1. I think the early Pentiums at that speed only did better with their FPU instructions compared to the high speed 486 which I suspect actually did better on the standard integer processing. So unless you were using the FPU a fast 486 was commonly better than these slow pentiums. I believe a big part of it was the technology in the mainboards needed to catch up with the pentium. However once they hit about 100Mhz, they left all the 486’s in their dust.

    It would be interesting to try benchmarking the two processors with as similar hardware as possible.


    • yhea, my AMD 5×86 machine at 133mhz beats the Pentium 66mhz in every benchmark EXCEPT Quake which makes sense since Quake was Pentium optimized and took advantage of the FPU. not many games prior to 1997 used the FPU much unless it was CAD. Falcon 3.0 and Sim City come to mind but not many others. the Pentium 66mhz is roughly equal to a Intel DX4 100mhz 486 as far as integer processing but it blows everything else out of the water FPU wise. My Cyrix 5×86 120mhz comes close but that chip is really less 486 and more next gen as opposed to the AMD 5×86 which is just a supped up 486.

  2. Your Doom score seems a bit low – did you run the test full screen?
    If you’re interested in comparisons regarding Doom shareware demo3 you may find Anton’s

    interesting. LOTS of scores and really cool to see how big a delta, between a cpu’s score in a great vs. a bad “working environment” aka chipset + (cache/main)mem + gfx card, can be established.
    BUT, all scores are gathered with the screen size decremented twice -> HUD + 1 vertical/horizontal border.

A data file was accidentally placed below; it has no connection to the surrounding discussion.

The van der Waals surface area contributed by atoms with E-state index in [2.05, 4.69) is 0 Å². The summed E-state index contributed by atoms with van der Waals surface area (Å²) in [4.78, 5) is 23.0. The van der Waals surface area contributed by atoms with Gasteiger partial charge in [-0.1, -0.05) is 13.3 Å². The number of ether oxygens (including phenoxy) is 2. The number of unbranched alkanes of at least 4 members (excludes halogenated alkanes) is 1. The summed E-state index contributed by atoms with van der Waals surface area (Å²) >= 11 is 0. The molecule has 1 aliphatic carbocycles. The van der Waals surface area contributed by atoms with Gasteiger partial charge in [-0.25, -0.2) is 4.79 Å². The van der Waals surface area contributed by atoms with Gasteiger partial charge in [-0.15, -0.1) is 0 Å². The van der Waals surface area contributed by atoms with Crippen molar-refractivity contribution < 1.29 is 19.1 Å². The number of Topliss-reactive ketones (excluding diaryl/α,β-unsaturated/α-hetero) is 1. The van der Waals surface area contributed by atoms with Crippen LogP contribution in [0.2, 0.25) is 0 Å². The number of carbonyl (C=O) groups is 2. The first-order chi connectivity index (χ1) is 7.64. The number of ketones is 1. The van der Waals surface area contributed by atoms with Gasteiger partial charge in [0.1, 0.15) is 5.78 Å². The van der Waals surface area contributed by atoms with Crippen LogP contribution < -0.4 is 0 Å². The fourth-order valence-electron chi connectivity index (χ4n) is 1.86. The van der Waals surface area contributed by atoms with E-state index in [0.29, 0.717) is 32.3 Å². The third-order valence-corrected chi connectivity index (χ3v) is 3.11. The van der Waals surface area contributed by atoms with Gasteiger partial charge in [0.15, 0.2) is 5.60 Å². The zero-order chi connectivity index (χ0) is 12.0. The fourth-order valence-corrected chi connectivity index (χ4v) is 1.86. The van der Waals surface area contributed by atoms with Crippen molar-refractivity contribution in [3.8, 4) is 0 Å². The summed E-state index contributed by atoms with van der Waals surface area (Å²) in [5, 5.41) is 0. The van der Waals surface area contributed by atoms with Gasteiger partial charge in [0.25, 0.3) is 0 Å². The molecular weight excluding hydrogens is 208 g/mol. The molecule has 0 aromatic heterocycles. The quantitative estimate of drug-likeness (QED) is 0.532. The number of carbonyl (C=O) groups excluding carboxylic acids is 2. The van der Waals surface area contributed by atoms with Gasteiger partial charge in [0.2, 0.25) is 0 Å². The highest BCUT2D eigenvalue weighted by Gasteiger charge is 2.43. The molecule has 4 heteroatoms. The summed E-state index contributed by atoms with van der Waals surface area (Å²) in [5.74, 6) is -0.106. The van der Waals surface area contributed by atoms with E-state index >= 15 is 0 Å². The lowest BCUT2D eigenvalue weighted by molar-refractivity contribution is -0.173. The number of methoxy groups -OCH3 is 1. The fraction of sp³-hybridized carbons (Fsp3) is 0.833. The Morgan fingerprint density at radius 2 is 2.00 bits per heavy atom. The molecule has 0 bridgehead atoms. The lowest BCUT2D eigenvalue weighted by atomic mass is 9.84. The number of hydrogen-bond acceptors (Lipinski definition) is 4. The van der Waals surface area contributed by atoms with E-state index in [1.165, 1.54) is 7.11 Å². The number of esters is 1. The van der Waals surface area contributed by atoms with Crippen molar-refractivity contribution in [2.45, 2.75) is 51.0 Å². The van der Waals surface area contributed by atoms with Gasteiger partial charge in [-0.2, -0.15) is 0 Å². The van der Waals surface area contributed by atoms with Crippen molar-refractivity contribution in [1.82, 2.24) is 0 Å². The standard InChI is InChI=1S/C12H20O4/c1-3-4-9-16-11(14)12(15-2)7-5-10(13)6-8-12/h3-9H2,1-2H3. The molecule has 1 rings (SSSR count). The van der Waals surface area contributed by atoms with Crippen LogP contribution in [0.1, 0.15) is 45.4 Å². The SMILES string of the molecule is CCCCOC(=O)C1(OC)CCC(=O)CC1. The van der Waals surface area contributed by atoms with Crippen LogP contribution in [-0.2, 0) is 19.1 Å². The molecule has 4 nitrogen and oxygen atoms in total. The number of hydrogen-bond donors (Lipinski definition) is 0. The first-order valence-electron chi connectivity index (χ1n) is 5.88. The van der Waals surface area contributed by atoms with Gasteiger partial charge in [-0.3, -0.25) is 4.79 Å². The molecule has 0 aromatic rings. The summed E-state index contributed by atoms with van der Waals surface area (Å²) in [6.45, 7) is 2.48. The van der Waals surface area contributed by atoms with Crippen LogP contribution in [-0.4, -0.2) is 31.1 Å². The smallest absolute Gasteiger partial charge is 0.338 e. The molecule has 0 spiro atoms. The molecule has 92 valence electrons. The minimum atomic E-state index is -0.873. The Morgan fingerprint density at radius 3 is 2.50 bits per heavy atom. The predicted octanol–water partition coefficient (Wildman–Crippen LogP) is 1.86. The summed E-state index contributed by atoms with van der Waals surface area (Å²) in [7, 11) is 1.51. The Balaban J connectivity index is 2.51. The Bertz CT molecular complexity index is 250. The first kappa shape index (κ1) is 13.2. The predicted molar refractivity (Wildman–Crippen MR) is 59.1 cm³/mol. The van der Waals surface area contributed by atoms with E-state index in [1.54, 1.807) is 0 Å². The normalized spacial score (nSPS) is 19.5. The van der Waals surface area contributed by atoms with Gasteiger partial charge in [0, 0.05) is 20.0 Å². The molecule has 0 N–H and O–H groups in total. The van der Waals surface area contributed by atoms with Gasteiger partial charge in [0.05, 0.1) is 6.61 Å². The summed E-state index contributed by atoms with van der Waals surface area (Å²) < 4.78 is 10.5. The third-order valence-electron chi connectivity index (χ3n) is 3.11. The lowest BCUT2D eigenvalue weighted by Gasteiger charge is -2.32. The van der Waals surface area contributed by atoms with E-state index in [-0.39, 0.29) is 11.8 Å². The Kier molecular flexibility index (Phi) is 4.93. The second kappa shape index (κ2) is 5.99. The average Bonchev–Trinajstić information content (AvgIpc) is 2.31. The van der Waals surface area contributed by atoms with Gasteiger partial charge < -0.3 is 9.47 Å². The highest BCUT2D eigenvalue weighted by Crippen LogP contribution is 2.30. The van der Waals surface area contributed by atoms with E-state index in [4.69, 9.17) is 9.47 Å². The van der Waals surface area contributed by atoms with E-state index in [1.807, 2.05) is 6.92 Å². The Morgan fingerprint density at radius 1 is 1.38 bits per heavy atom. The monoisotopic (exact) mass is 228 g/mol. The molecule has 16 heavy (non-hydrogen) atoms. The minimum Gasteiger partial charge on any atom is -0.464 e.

The Pentium6x needs a good chip set to shine and there seems to be only one high quality option, the SiS501/502/503 which gives the CPU a little more room to breath.
    Former runs in ECS’ “SI5PI/AIO” which has a pompous 16 + 2 cache configuration thus enabling running the fastest timings if fully equipped. This is topped off by a hefty 1MB 2nd level max. cache size. M Tech.’s “R512” even allows 2MB of 2nd level(16 times 128k x 8 srams) but I have never seen one in real life.

    You could try to change the oscillator which drives the cpu/fsb.
    I have done so on the Siemens/D841(inserted a DIL8 socket) and I can now run the system up to 75mhz with active cooling(Northbridge needs a 486 cooler though) and the CPU has a chunky socket 7 cooler attached… preventing 0.8µ meltdown. Both heatsinks are of course “well lubed” with MX4 paste.
    Its’ very interesting that both the cpu/chipset(LX) are able to withstand this speed – it also finished MemTest2.11 and the usual Quake/Doom/Blood torture tests. The mod turns the system into a really interesting oddity.

    The worst chipsets seem to be of the Opti variant, which seemed botched both bus- and otherwise.

    Take care

    • Thanks for the comment and info. Yes, I did run the bench at fullscreen. Unfortunately socket 4 boards seem to be harder and harder to fine. Id actually really like to try out some of your suggestions if I wasnt to afraid of killing the board. I already had a capacitor randomly die in spectacular spark and smoke fashion. Thankfully the board was fixable and still runs fine. Maybe one day though I’ll try out this overclock.